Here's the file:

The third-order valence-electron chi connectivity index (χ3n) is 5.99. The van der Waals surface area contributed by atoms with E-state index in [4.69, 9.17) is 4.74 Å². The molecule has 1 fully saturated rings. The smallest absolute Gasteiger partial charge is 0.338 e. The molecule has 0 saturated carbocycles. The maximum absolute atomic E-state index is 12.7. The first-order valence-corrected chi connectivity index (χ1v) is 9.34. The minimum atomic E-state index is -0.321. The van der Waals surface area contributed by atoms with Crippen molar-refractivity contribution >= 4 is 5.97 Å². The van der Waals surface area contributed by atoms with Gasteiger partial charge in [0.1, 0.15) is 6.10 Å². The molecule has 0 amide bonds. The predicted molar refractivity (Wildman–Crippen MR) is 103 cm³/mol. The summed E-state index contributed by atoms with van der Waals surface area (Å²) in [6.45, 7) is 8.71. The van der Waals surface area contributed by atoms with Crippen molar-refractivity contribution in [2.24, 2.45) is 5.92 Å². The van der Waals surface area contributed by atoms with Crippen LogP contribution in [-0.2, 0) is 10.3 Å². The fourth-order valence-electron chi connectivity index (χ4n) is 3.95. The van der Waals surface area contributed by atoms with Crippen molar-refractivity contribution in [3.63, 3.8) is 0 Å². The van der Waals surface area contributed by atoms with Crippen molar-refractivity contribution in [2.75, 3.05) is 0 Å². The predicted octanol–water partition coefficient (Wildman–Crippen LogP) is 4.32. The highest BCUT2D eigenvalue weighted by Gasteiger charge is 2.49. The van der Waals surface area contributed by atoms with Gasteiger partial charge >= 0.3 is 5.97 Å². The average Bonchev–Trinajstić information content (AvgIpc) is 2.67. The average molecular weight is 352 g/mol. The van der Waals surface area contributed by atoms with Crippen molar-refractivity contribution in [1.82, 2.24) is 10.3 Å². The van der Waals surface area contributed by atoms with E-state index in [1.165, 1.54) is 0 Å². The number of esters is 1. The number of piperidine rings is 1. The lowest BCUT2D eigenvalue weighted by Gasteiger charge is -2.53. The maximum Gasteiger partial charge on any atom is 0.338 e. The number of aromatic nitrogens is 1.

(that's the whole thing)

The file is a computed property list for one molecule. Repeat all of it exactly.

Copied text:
The third-order valence-electron chi connectivity index (χ3n) is 5.99. The van der Waals surface area contributed by atoms with E-state index in [4.69, 9.17) is 4.74 Å². The molecule has 1 fully saturated rings. The smallest absolute Gasteiger partial charge is 0.338 e. The molecule has 0 saturated carbocycles. The maximum absolute atomic E-state index is 12.7. The first-order valence-corrected chi connectivity index (χ1v) is 9.34. The minimum atomic E-state index is -0.321. The van der Waals surface area contributed by atoms with Crippen molar-refractivity contribution >= 4 is 5.97 Å². The van der Waals surface area contributed by atoms with Gasteiger partial charge in [0.1, 0.15) is 6.10 Å². The molecule has 0 amide bonds. The predicted molar refractivity (Wildman–Crippen MR) is 103 cm³/mol. The summed E-state index contributed by atoms with van der Waals surface area (Å²) in [6.45, 7) is 8.71. The van der Waals surface area contributed by atoms with Crippen molar-refractivity contribution in [2.24, 2.45) is 5.92 Å². The van der Waals surface area contributed by atoms with Crippen LogP contribution in [-0.2, 0) is 10.3 Å². The fourth-order valence-electron chi connectivity index (χ4n) is 3.95. The van der Waals surface area contributed by atoms with Crippen molar-refractivity contribution in [3.63, 3.8) is 0 Å². The van der Waals surface area contributed by atoms with Crippen molar-refractivity contribution in [2.75, 3.05) is 0 Å². The predicted octanol–water partition coefficient (Wildman–Crippen LogP) is 4.32. The highest BCUT2D eigenvalue weighted by Gasteiger charge is 2.49. The van der Waals surface area contributed by atoms with Gasteiger partial charge >= 0.3 is 5.97 Å². The average Bonchev–Trinajstić information content (AvgIpc) is 2.67. The average molecular weight is 352 g/mol. The van der Waals surface area contributed by atoms with Crippen molar-refractivity contribution in [1.82, 2.24) is 10.3 Å². The van der Waals surface area contributed by atoms with E-state index in [1.165, 1.54) is 0 Å². The number of esters is 1. The number of piperidine rings is 1. The lowest BCUT2D eigenvalue weighted by Gasteiger charge is -2.53. The maximum Gasteiger partial charge on any atom is 0.338 e. The number of aromatic nitrogens is 1.